The President of the Pentecostal Fellowship of Nigeria argues that in the same way private sector players in Banking, Aviation, Agriculture and other sectors have received different forms of support and funding, so should Education, which is a more critical sector, with foundational role in driving  national development. He is of the view that the argument is even more strengthen by the fact is that the bulk of investors in tertiary education are social entrepreneurs, whose primary interest is not profit and have, over time, developed a robust governance system  that make for greater accountability and transparency.

Bishop Francis Wale Oke lauded Archbishop Benson Idahosa, who was the 3rd National President of the Pentecostal Fellowship of Nigeria, not only for his visionary and ground-breaking work in Pentecostal Christianity in Nigeria, but for his foresight and the pioneering role he played in the area of tertiary education, tracing Idahosa’s work  as far back as 1978, with the institution he set up becoming the first to apply to the NUC for approval, with Benson Idahosa University, being one of the first few private Universities to be established and licensed by the Federal Government.

The President of the Pentecostal Fellowship of Nigeria calls on the Executive and legislative arms of the Federal Government to work in concert on amendment of the TETFUND Act, taking into cognisance the fact that the circumstances have considerably changed from the time when the Education Trust Fund (ETF) was established in 1993, with private universities now entrenched and significant players in the tertiary education space. He submits that with inclusion of private universities as beneficiaries, the institutions will be able to access funds for essential physical infrastructure for teaching and learning, institutional material and equipment; research and publications and academic staff training and development, as well as other critical needs that would help with the overall improvement and maintenance of standards in the higher educational institutions, helping TETFUND fulfil the mandate for which it was established.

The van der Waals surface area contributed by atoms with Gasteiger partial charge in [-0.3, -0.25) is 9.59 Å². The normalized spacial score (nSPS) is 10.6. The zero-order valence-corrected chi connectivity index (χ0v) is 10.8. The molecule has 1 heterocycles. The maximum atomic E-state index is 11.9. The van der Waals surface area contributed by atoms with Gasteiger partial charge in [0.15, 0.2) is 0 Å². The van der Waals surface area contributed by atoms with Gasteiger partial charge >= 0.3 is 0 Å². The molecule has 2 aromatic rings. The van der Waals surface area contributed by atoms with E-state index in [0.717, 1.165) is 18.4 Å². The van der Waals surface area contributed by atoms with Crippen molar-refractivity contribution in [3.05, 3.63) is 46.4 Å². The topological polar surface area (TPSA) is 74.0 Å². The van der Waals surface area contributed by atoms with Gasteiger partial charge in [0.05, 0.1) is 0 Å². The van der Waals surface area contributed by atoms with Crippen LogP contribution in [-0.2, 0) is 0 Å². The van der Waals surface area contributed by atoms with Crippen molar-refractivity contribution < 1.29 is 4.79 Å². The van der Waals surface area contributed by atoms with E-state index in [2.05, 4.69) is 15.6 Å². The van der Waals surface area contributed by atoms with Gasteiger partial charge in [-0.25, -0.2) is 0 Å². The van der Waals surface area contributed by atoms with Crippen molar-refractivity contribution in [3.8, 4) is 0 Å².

The Archbishop Benson Idahosa Memorial lecture is the first to be held in memory of the iconic Preacher and founder of the Church of God Mission International, Archbishop Benson Idahosa who was described by T.L. Osborn as the greatest African Ambassador of the Apostolic Christian faith to the world. In attendance at the lecture were three former National Presidents of the Pentecostal Fellowship of Nigeria (PFN), Pastor E. A. Adeboye, Pastor Ayo Oritesjafor and Rev Dr Felix Omobude.

Also present was the Governor of Edo State, Mr Godwin Obaseki who paid glowing tribute to the late Archbishop Benson Idahosa for the power of his vision, as well as the Chancellor of the University, Archbishop Margaret Benson-Idahosa and Bishop F. Benson-Idahosa for building on the legacy of Archbishop Benson Idahosa and the giant strides they have taken the in taking the vision higher. The Pro- Chancellor and Chairman, Governing council of the University, Prof Pat Utomi commended Bishop Francis Wale Oke for the resourcefulness of the lecture, strongly echoing Oke’s call for the expansion of the TETFUND window to accommodate private tertiary institutions.